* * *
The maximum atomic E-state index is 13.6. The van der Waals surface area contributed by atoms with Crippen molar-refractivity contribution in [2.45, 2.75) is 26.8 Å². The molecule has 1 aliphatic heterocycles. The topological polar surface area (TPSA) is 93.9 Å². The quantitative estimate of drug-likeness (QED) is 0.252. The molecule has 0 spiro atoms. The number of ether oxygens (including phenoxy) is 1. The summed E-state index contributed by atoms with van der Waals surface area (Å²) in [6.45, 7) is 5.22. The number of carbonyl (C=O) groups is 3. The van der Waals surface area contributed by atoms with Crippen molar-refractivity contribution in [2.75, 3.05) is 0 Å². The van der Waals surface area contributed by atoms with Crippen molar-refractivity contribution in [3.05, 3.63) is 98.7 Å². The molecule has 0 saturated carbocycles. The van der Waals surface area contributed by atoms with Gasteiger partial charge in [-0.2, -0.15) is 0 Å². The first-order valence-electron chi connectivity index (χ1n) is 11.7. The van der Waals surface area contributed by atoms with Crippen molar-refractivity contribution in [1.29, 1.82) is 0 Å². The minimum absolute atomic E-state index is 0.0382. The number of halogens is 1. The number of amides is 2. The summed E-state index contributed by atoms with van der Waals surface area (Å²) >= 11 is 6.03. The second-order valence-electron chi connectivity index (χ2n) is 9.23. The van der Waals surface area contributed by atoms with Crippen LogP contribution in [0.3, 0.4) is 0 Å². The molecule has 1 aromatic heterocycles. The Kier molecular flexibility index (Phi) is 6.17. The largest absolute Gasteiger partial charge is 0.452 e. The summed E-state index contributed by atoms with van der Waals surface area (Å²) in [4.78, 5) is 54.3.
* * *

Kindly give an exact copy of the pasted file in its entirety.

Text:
The maximum atomic E-state index is 13.6. The van der Waals surface area contributed by atoms with Crippen molar-refractivity contribution in [2.45, 2.75) is 26.8 Å². The molecule has 1 aliphatic heterocycles. The topological polar surface area (TPSA) is 93.9 Å². The quantitative estimate of drug-likeness (QED) is 0.252. The molecule has 0 spiro atoms. The number of ether oxygens (including phenoxy) is 1. The summed E-state index contributed by atoms with van der Waals surface area (Å²) in [6.45, 7) is 5.22. The number of carbonyl (C=O) groups is 3. The van der Waals surface area contributed by atoms with Crippen molar-refractivity contribution in [2.75, 3.05) is 0 Å². The van der Waals surface area contributed by atoms with Crippen molar-refractivity contribution in [3.05, 3.63) is 98.7 Å². The molecule has 0 saturated carbocycles. The van der Waals surface area contributed by atoms with Gasteiger partial charge in [-0.2, -0.15) is 0 Å². The first-order valence-electron chi connectivity index (χ1n) is 11.7. The van der Waals surface area contributed by atoms with Crippen molar-refractivity contribution in [1.29, 1.82) is 0 Å². The minimum absolute atomic E-state index is 0.0382. The number of halogens is 1. The number of amides is 2. The summed E-state index contributed by atoms with van der Waals surface area (Å²) >= 11 is 6.03. The second-order valence-electron chi connectivity index (χ2n) is 9.23. The van der Waals surface area contributed by atoms with Crippen LogP contribution in [0.3, 0.4) is 0 Å². The molecule has 1 aromatic heterocycles. The Kier molecular flexibility index (Phi) is 6.17. The largest absolute Gasteiger partial charge is 0.452 e. The summed E-state index contributed by atoms with van der Waals surface area (Å²) in [4.78, 5) is 54.3.